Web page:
ABA Journal Highlights How The Music Industry Is Thriving And How Copyright Might Not Be That Important

from the wow dept

Michael Scott points us to one of the best summaries I've seen of the state of the music business today -- published in the ABA Journal. It's an incredibly balanced piece, that really does carefully present both sides of the story on a variety of issues, and presents actual evidence, which suggests the RIAA is blowing smoke on a lot of its claims. The piece kicks off by highlighting that the music industry appears to be thriving, and then noting that it's not the same as the recording industry, which has been struggling.

Much of the piece does present the RIAA's viewpoint on things, such as the idea that the legal strategy the labels have taken has been a "success." However, it follows it up by questioning what kind of success it has been when more people are file sharing and more services are available for those who want to file share. From there it segues into a discussion on "three strikes" and ACTA, which includes the jaw-dropping claim from an RIAA general counsel that "three strikes" was "never even put on the table." I've heard from numerous ISP folks who say that's not true at all. However, the article does a good job (gently) ripping apart the RIAA's claims, with evidence to the contrary, and does a beautiful job digging deep into ACTA to show how the text might not explicitly require three strikes, but is worded in such a way as to make it hard to qualify for safe harbors without implementing three strikes.

The latter part of the article then focuses on how the music industry really is booming, and how more people are making music, and there are lots of opportunities for musicians to do well these days, even without relying on copyright law. The arguments made (and the people and studies quoted) won't be new to regular Techdirt readers, but it really is a very strong piece, targeted at lawyers (many of whom may not have realized some of these details). For example:
If the ultimate goal is to promote the creation of new works, then perhaps it isn't really necessary to take stronger legal actions against illegal file-sharing because the evidence does not suggest that it is hindering the creation of new works by musicians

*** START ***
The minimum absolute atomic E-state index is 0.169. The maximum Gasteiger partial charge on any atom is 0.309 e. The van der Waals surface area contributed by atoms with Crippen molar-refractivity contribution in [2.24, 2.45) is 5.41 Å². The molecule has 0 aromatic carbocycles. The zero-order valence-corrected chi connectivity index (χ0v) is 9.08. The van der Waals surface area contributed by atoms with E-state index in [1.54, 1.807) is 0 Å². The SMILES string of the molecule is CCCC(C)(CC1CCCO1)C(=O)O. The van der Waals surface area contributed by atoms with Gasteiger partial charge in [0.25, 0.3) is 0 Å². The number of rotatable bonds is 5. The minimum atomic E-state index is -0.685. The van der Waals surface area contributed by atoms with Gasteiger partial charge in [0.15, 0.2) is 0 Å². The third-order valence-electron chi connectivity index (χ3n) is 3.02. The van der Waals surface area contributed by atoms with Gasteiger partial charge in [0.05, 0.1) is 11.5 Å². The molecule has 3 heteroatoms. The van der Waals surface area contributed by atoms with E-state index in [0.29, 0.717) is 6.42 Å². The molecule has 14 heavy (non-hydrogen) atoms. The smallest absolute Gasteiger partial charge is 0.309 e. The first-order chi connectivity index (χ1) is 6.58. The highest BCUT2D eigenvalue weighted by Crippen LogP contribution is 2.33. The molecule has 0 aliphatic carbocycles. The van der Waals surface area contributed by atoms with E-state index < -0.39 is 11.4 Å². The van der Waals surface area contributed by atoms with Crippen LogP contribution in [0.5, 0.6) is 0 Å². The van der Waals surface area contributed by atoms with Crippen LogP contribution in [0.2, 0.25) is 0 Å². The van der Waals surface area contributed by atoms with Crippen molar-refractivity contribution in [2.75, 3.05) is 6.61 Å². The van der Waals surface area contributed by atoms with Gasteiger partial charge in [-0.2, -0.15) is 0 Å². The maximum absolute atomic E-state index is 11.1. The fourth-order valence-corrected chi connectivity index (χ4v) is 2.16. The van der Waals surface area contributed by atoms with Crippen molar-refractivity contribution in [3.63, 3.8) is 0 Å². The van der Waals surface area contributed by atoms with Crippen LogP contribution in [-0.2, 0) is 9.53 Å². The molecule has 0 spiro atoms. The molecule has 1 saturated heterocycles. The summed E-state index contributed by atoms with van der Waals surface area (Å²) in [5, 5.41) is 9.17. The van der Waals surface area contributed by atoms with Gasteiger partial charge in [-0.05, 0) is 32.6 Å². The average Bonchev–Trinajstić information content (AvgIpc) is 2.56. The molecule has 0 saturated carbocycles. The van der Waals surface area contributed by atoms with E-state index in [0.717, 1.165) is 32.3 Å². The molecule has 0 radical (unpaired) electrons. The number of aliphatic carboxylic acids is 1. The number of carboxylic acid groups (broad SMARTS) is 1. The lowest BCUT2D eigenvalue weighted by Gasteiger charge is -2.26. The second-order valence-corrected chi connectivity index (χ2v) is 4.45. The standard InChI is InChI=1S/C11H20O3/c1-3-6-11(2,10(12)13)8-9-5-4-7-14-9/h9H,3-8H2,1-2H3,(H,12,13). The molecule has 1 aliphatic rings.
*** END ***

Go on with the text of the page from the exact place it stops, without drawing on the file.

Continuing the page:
I certainly don't agree with everything in the article, and there are a few statements from the RIAA folks that could have been challenged more directly. But, on the whole, it's definitely one of the better articles I've seen looking at the music industry from the perspective of the legal profession that doesn't automatically drop into the "but we must protect copyrights!" argument from the outset.

Filed Under: business models, copyright, music, music industry


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  1. icon
    Karl (profile), 31 May 2010 @ 1:23am

    Re: Re: It seems to me that piracy has a negative impact on some individuals but overall has no negative impact on the economy, and may in fact actually have a net positive effect on the overall economy

    Copyright and Patent Laws are Morally Just and a Civil Right for Artists and Inventors ( maybe even according to Natural Law.)

    Why do you keep saying this as if it's true?

    Copyright robs the public of its culture, so it's not morally just.

    It has absolutely nothing to do with "civil rights." Can you name another civil right that can be transferred to a third party? One that was intentionally designed to be temporary?

    And - as you know - according to copyright's author, it's not a "natural law." The sharing of ideas is a natural law, one that copyright takes away.

    You are the one defending slavery here. The slavery of the public (including artists) to rights holders.

    It may or may not be a necessary form of slavery, but it is still slavery.

    IF some -non Artists feel , CopyRIGHTS stifles their economic opportunity in some instances -TOUGH.

    Except that the ones who are defending copyright are the ones who brought up economics. They are pointing to "losses" as a way to justify greater government involvement.

    So, let's rephrase: "IF some Artists feel, ignoring copyright stifles their economic opportunities in some instances - TOUGH."

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